Partnership Africa Canada Finds Diamond Fraud in Brazil

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(Rapaport…March 13, 2006) The following press release is from Partnership Africa Canada:

Brazil is one of the oldest diamond producing countries in the world, but nobody can say where half of the diamonds it exports have been mined, and government certificates accompanying fully one quarter of Brazilian exports are fraudulent. That is only one finding in a major new report issued today by Partnership Africa Canada (PAC). PAC is now calling for Brazil to be suspended from the global Kimberley Process Certification Scheme for rough diamonds, until a full and independent investigation can take place.

PAC, a leader in the campaign against “conflict diamonds” and a member of the intergovernmental Kimberley Process Certification Scheme for rough diamonds, was attacked by the government of Brazil in 2005 for its warnings that fraudulent exports threatened to undermine both the Brazilian diamond economy and the fight against conflict diamonds.

PAC’s 2005 report, The Failure of Good Intentions: Fraud, Theft and Murder in the Brazilian Diamond Industry was rejected by Brazil’s National Department of Mineral Production. But not by Brazil’s Federal Public Prosecutor and the Brazilian Federal Police.

Following up on cases of fraud identified by PAC, police made simultaneous raids in three Brazilian cities in February 2006, resulting in the arrest of ten people – diamond miners, diamond dealers and money changers – who are now facing charges of fraud, tax evasion and money laundering.

The arrests came during a new PAC investigation, which now shows that more than half of Brazil’s diamond exports over the past three years are suspect.

For 2004 alone, the PAC report provides solid proof that one quarter of Brazil’s diamond exports were fraudulent. Brazil’s second largest diamond miner has been arrested, but that is only the beginning of the story.

Brazil’s supposed fourth largest diamond producer turns out to be a

part-time waiter who until recently lived in a homeless shelter. And

Brazil’s sixth largest producer is a ghost – a man who died five years ago.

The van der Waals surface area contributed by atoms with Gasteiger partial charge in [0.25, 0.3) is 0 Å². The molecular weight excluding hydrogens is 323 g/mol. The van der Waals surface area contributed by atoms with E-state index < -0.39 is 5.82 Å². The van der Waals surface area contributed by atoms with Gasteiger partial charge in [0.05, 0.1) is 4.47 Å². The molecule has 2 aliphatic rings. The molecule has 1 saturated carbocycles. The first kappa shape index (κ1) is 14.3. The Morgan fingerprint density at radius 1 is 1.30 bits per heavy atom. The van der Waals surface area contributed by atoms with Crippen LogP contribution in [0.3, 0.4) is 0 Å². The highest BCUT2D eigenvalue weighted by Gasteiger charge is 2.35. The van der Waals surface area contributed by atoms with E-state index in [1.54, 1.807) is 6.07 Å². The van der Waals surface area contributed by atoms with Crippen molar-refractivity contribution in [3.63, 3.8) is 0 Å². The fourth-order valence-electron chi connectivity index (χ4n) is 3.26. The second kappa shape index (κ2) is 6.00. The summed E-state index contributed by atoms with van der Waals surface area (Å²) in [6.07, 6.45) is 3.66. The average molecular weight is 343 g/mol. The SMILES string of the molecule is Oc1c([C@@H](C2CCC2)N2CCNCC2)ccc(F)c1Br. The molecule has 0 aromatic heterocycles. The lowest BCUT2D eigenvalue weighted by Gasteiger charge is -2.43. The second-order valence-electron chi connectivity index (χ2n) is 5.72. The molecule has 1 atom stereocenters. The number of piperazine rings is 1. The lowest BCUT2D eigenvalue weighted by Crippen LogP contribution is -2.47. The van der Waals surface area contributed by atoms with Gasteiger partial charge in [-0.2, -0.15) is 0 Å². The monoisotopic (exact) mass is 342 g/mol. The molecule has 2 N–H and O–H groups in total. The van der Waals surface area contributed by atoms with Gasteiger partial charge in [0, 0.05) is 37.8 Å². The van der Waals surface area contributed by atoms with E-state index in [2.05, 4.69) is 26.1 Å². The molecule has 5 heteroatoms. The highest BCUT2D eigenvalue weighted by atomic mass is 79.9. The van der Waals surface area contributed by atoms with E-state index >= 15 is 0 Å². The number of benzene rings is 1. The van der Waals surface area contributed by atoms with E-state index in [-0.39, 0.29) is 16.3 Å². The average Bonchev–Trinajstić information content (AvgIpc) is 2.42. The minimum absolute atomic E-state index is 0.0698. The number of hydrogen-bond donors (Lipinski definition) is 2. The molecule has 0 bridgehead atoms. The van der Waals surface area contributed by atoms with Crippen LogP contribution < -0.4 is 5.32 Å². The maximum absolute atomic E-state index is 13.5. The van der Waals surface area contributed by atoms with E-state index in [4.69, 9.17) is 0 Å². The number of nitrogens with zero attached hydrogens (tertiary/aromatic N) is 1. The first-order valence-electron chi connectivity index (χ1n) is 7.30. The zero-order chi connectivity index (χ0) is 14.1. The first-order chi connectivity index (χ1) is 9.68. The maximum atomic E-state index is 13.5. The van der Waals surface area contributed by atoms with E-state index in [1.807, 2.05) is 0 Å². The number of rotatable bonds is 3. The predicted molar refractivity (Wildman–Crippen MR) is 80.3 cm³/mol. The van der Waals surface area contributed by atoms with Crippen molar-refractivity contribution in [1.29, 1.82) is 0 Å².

Visits by PAC researchers to the supposed mining sites of the waiter and the ghost found no evidence of mining whatsoever, and government claims to the contrary appear to be cover-ups for bad management at best, and complicity at worst.

Where exports are concerned, the situation is even more damaging. Hassan Ahmad, a Lebanese diamond dealer from Africa and one of those arrested last month, was responsible for more than half of Brazil’s diamond exports in 2004. In 2005 PAC detailed a series of frauds involving one of his government-certified exports to Dubai. Ahmad claimed to have purchased the diamonds from a company that in reality deals only in mineral pigments.

Ahmad further claimed that the diamonds had been mined in the space of seven days, from untouched ground – by a dead man. On top of all that, the diamond export was undervalued by more than $2 million.

The PAC report demonstrates that Brazil’s diamond sector is in deep crisis, a crisis that affects the credibility of the newly-minted global system to block trade in the conflict diamonds that fuelled four of Africa’s most horrific wars. “In order to protect the overall diamond certification system and the world’s legitimate diamond industry, the KPCS must suspend Brazil until there is a full accounting both for the origins of its diamonds, and their destination,” said Ian Smillie, Research Coordinator for Partnership

Africa Canada.

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